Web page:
Carbios, St. Beauzire, France, reported its financial results for the first half of 2018 in a company news release. The financial statements as of June 30, 2018, were approved by the company’s board of directors at its meeting on Sept. 20.
“We now have extremely efficient enzymes which can be industrialized for our [polyethylene terephthalate] PET plastics and fibers biorecycling process,” says Jean-Claude Lumaret, CEO of Carbios, in a company news release.
Along with these developments and the pilot stage launch of PET hydrolysis in a 1,000-liter reactor, Lumaret says Carbios has engaged with TechnipFMC the scaling up of this technology to fulfill—as soon as 2021—the expectations of large global brands operating in the fields of beverage, packaging and textile to name a few fields.
“This should soon enable to strengthen the consortium we have created with L'ORÉAL,” Lumaret says. “CARBIOLICE’s developments also confirm the prospect of a market launch of our enzymatic biodegradation technology for single-use plastics by 2020.”
Research and development
Carbios has made several advances regarding research and development during the first half of 2018, according to a company news release.
In January 2018, the company announced it had received a payment of €1,021,871 (or about $1,183,118) from Bpifrance following the completion of the fifth and final stage of Carbios’ THANPLAST project. The final key stage ended in June 2017. In the field of biorecycling, Carbios demonstrated its ability to synthesize PET oligomers and to produce virgin PET from postconsumer PET plastic bottles treated by enzymatic hydrolysis, the company says in a news release. Additionally, Carbios pursued the industrialization of its biodegradation process through the joint-venture CARBIOLICE, created with Limagrain Céréales Ingrédients and the SPI funds run by Bpifrance.
In March 2018, Carbios announced that it took a step forward in the development of its enzymatic depolymerization process, making it applicable to PET polyester fibers from textile waste, according to Carbios. The company opened a major market by depolymerizing 100 percent PET textile waste fibers into its original monomers.
In April 2018, the company announced a milestone in the optimization of its biorecycling process of postconsumer PET plastic bottles, allowing it to accelerate its scaling up toward the industrial demonstration stage, Carbios says in a news release. The company has worked to optimize the enzyme used in its biorecycling process, with the support of teams from Toulouse White Biotechnology. The company initiated a molecular modeling study to analyze the relations between the 3-D structure of the enzyme and its efficiency, Carbios adds.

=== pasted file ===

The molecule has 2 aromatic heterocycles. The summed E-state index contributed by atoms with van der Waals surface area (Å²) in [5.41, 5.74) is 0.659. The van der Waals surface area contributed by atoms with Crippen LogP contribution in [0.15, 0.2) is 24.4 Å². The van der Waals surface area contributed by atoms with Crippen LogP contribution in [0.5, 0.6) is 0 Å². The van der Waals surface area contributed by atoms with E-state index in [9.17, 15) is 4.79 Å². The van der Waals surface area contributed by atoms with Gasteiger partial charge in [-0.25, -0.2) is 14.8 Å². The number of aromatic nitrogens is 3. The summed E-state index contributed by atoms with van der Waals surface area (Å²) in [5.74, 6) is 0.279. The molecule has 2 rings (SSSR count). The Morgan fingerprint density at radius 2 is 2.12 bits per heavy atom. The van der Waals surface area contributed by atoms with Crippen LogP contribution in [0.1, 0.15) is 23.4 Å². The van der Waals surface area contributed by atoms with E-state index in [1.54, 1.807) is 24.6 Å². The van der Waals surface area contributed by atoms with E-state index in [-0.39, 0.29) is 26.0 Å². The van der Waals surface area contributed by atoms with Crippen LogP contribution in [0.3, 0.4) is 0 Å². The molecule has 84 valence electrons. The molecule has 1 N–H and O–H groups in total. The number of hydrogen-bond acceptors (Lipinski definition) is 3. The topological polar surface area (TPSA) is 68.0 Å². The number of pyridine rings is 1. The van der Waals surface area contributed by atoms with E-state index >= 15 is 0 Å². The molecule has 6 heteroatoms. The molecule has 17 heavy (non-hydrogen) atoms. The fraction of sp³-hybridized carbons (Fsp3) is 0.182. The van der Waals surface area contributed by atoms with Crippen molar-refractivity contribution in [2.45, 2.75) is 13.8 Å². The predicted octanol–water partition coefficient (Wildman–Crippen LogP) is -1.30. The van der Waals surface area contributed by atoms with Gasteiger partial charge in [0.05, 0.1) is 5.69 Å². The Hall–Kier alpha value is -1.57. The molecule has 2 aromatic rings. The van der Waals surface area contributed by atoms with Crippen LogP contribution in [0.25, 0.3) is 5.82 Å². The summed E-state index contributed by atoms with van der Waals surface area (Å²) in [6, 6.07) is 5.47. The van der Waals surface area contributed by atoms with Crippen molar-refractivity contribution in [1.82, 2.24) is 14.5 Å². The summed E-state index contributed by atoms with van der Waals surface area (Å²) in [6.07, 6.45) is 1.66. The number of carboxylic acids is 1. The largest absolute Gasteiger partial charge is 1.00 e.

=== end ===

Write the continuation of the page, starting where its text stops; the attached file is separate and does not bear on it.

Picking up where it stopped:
Additionally, just after the first half of 2018 ended, Carbios announced results in the optimization of its biorecycling process of postconsumer PET plastics by reducing the duration of PET enzymatic hydrolysis, reaching a conversion speed of 97 percent in 16 hours, Carbios reports in its news release.
As of June 30, year-to-date operating income stood at €425,000 (more than $492,000) versus €632,000 (almost $732,000) for the first half of 2017. Most of this income comes from research service revenues with its subsidiary CARBIOLICE, according to a company news release.
During the first half of 2018, Carbios’ operating expenses cost €2.733 million (more than $3.16 million). The company says most of the research and development expenses this first half of the year were used for the pre-industrial stage of its PET plastics biorecycling process. External research and development expenses stood at €881,000 (almost $1.02 million), (compared to €337,000—or about $390,000—in 2017 and €1.235 million—or more than $1.42 million—in 2016), mainly due to the externalization of services enabling the Company to benefit from the expertise and know-how of its academic and industrial partners.
As a result, the net loss for the first half of 2018 settles at €1.674 million (about $1.94 million) versus €1.353 million (about $1.57 million) for the first half of 2017, after taking into account the research tax credit of €635,000 (about $735,000).